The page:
Chilling commerce

Most people have heard the phrase “chilling effect” in connection with free speech. The idea is that vague laws can cause people to stop speaking out of fear that they might say something that violates the law.

In her 1962 essay Have Gun, Will Nudge, Ayn Rand explains how regulations can have an even worse effect on businesses. Because vague laws make it impossible for businesses to determine in advance what is legal and what isn’t, the laws end up granting vast de facto power to the regulators who interpret and enforce them. Anger those bureaucrats or engage in business practices they don’t like, and they might just interpret and enforce the regulations against you.

A story in the Wall Street Journal gives a recent example of this phenomenon. Apparently many banks are refusing business from certain customers that are doing nothing illegal but “might attract government scrutiny” or “provoke regulators.” The businesses include pay day lenders, check cashing companies, and online gambling companies in states where gambling is legal.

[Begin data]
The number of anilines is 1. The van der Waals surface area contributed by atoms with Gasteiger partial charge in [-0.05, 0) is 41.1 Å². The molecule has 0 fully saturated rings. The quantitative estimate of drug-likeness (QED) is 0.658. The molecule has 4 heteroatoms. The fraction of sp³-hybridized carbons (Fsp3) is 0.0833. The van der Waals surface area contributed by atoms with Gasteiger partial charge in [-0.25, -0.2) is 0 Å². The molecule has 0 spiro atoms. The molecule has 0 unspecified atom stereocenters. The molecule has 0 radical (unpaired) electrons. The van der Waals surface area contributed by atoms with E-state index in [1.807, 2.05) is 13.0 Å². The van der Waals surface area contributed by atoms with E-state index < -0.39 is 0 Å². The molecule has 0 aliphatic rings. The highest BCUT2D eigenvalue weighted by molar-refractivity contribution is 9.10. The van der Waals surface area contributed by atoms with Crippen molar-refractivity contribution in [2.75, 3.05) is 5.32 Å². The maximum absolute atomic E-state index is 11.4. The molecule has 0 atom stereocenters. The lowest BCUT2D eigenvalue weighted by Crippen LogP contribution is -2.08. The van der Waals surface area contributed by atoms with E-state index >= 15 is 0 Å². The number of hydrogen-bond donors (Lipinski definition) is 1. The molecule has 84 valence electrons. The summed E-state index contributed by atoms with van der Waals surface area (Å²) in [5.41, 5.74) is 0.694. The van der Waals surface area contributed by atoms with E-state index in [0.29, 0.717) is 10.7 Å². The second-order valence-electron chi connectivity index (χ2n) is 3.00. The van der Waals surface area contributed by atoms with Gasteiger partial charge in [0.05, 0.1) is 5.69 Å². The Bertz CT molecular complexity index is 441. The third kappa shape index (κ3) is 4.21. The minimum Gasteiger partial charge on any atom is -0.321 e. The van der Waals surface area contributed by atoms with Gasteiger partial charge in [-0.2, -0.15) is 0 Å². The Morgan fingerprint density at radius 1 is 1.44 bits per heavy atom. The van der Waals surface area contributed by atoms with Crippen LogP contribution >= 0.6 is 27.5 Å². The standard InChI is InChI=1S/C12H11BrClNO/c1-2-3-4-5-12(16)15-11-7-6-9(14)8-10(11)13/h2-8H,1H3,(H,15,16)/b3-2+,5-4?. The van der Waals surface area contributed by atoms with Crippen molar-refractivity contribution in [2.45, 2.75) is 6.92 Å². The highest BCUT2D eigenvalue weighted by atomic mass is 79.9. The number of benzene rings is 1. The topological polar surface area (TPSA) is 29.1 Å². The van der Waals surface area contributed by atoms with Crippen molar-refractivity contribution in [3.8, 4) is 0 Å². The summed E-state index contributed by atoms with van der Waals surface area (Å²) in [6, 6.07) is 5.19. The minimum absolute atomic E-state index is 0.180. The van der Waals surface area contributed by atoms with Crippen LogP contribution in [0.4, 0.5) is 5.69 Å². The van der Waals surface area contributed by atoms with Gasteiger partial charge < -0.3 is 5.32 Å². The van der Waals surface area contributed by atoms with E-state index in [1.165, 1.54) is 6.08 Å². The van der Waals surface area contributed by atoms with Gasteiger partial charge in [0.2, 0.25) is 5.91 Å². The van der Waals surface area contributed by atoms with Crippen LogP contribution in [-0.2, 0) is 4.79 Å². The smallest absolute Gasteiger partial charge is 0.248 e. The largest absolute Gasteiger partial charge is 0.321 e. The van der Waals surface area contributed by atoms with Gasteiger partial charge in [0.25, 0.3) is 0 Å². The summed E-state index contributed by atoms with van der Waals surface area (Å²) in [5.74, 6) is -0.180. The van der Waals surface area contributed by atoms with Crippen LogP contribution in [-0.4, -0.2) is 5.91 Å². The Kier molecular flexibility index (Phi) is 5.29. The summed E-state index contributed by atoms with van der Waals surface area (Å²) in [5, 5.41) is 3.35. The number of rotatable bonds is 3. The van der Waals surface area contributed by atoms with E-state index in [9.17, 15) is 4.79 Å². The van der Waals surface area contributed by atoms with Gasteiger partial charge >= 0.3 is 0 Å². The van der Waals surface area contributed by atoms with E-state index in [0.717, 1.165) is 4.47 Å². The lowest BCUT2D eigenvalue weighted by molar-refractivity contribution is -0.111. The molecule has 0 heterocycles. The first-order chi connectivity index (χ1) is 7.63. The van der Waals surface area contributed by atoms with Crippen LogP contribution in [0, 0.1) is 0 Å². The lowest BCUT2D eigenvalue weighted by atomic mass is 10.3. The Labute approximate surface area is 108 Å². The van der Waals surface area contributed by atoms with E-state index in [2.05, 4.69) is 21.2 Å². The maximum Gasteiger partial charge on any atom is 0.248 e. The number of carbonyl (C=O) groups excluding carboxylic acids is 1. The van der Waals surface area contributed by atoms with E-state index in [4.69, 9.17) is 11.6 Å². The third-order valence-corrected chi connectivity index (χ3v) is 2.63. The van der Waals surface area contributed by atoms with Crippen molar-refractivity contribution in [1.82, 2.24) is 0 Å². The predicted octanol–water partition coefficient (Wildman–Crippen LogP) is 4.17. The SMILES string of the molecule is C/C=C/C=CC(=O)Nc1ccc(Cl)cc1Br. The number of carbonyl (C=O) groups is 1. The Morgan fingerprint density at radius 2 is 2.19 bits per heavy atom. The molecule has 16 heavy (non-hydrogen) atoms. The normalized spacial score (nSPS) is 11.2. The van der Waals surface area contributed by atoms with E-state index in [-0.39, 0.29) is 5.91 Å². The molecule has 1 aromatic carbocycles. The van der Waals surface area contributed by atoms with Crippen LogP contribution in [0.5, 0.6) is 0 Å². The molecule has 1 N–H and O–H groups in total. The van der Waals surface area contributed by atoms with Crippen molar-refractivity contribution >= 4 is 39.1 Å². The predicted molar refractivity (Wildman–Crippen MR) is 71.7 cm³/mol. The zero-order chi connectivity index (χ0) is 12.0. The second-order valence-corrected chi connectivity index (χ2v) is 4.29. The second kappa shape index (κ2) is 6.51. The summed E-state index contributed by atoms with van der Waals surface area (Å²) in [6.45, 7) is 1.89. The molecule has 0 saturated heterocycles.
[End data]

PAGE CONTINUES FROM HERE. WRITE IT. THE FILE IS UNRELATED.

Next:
Why might banks be worried about attracting regulatory attention? The article points to J.P. Morgan, which recently had to pay the government roughly $15 billion in fines. Morgan’s “crime”? It failed to relay its concerns about Bernie Madoff to the same government that had ignored warnings about Madoff for years. It also made the mistake of taking over Bear Stearns and Washington Mutual at the government’s request during the financial crisis. Both banks issued bad securities, but Morgan is the one left standing so it took the blame.

We’ve heard a lot of justifiable criticism lately about the President’s use of executive orders. But at least that sort of regulation is out in the open. It’s far more ominous when government can control behavior with the mere threat of regulation.